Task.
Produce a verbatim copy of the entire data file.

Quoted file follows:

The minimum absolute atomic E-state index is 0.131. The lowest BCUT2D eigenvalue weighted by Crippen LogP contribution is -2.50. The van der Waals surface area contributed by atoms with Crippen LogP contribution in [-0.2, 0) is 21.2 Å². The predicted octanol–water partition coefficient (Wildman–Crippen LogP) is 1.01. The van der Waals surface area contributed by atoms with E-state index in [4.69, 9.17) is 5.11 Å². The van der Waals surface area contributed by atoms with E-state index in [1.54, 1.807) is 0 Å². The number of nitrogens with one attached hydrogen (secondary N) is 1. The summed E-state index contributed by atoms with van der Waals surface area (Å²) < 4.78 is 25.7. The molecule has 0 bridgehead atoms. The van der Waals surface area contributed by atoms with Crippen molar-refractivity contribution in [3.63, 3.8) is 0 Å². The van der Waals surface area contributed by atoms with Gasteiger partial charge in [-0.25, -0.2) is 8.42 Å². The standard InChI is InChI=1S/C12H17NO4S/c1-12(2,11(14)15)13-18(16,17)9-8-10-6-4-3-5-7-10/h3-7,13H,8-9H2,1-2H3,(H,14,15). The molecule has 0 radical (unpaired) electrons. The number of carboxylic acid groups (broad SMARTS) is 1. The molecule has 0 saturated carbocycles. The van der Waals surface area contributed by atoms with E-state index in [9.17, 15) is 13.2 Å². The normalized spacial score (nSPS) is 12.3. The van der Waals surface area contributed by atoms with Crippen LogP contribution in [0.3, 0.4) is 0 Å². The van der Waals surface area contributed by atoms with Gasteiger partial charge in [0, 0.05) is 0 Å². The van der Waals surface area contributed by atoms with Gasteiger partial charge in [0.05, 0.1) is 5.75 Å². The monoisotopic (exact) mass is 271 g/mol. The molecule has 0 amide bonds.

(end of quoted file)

The minimum absolute atomic E-state index is 0.131. The lowest BCUT2D eigenvalue weighted by Crippen LogP contribution is -2.50. The van der Waals surface area contributed by atoms with Crippen LogP contribution in [-0.2, 0) is 21.2 Å². The predicted octanol–water partition coefficient (Wildman–Crippen LogP) is 1.01. The van der Waals surface area contributed by atoms with E-state index in [4.69, 9.17) is 5.11 Å². The van der Waals surface area contributed by atoms with E-state index in [1.54, 1.807) is 0 Å². The number of nitrogens with one attached hydrogen (secondary N) is 1. The summed E-state index contributed by atoms with van der Waals surface area (Å²) < 4.78 is 25.7. The molecule has 0 bridgehead atoms. The van der Waals surface area contributed by atoms with Crippen molar-refractivity contribution in [3.63, 3.8) is 0 Å². The van der Waals surface area contributed by atoms with Gasteiger partial charge in [-0.25, -0.2) is 8.42 Å². The standard InChI is InChI=1S/C12H17NO4S/c1-12(2,11(14)15)13-18(16,17)9-8-10-6-4-3-5-7-10/h3-7,13H,8-9H2,1-2H3,(H,14,15). The molecule has 0 radical (unpaired) electrons. The number of carboxylic acid groups (broad SMARTS) is 1. The molecule has 0 saturated carbocycles. The van der Waals surface area contributed by atoms with E-state index in [9.17, 15) is 13.2 Å². The normalized spacial score (nSPS) is 12.3. The van der Waals surface area contributed by atoms with Crippen LogP contribution in [0.3, 0.4) is 0 Å². The van der Waals surface area contributed by atoms with Gasteiger partial charge in [0, 0.05) is 0 Å². The van der Waals surface area contributed by atoms with Gasteiger partial charge in [0.05, 0.1) is 5.75 Å². The monoisotopic (exact) mass is 271 g/mol. The molecule has 0 amide bonds.